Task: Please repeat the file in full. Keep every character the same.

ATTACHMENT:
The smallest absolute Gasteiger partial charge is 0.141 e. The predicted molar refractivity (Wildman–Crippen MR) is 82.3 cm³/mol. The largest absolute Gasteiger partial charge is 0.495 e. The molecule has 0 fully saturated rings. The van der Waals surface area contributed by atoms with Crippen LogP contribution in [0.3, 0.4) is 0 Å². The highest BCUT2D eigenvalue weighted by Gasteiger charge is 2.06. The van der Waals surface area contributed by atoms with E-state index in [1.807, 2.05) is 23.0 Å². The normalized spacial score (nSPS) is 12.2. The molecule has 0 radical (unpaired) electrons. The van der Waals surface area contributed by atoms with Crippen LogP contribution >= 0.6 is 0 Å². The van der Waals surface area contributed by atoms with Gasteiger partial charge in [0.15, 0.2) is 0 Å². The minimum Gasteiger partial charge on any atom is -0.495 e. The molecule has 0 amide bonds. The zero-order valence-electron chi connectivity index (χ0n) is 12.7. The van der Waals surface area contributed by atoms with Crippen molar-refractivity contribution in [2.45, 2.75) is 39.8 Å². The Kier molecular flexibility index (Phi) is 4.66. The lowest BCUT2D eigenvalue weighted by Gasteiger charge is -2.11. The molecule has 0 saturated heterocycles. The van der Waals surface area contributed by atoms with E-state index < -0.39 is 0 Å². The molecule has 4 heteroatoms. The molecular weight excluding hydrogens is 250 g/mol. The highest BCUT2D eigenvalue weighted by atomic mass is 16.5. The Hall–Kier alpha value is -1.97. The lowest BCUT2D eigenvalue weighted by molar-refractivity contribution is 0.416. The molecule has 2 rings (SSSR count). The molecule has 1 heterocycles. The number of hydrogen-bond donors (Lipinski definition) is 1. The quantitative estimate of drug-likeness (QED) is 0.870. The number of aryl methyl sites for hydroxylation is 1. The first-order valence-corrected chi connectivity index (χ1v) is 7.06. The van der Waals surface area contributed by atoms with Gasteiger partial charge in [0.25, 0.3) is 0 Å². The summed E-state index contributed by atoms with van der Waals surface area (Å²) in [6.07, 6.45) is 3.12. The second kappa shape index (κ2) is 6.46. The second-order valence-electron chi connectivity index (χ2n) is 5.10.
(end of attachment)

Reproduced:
The smallest absolute Gasteiger partial charge is 0.141 e. The predicted molar refractivity (Wildman–Crippen MR) is 82.3 cm³/mol. The largest absolute Gasteiger partial charge is 0.495 e. The molecule has 0 fully saturated rings. The van der Waals surface area contributed by atoms with Crippen LogP contribution in [0.3, 0.4) is 0 Å². The highest BCUT2D eigenvalue weighted by Gasteiger charge is 2.06. The van der Waals surface area contributed by atoms with E-state index in [1.807, 2.05) is 23.0 Å². The normalized spacial score (nSPS) is 12.2. The molecule has 0 radical (unpaired) electrons. The van der Waals surface area contributed by atoms with Crippen LogP contribution >= 0.6 is 0 Å². The van der Waals surface area contributed by atoms with Gasteiger partial charge in [0.15, 0.2) is 0 Å². The minimum Gasteiger partial charge on any atom is -0.495 e. The molecule has 0 amide bonds. The zero-order valence-electron chi connectivity index (χ0n) is 12.7. The van der Waals surface area contributed by atoms with Crippen molar-refractivity contribution in [2.45, 2.75) is 39.8 Å². The Kier molecular flexibility index (Phi) is 4.66. The lowest BCUT2D eigenvalue weighted by Gasteiger charge is -2.11. The molecule has 0 saturated heterocycles. The van der Waals surface area contributed by atoms with E-state index < -0.39 is 0 Å². The molecule has 4 heteroatoms. The molecular weight excluding hydrogens is 250 g/mol. The highest BCUT2D eigenvalue weighted by atomic mass is 16.5. The Hall–Kier alpha value is -1.97. The lowest BCUT2D eigenvalue weighted by molar-refractivity contribution is 0.416. The molecule has 2 rings (SSSR count). The molecule has 1 heterocycles. The number of hydrogen-bond donors (Lipinski definition) is 1. The quantitative estimate of drug-likeness (QED) is 0.870. The number of aryl methyl sites for hydroxylation is 1. The first-order valence-corrected chi connectivity index (χ1v) is 7.06. The van der Waals surface area contributed by atoms with Gasteiger partial charge in [0.25, 0.3) is 0 Å². The summed E-state index contributed by atoms with van der Waals surface area (Å²) in [6.07, 6.45) is 3.12. The second kappa shape index (κ2) is 6.46. The second-order valence-electron chi connectivity index (χ2n) is 5.10.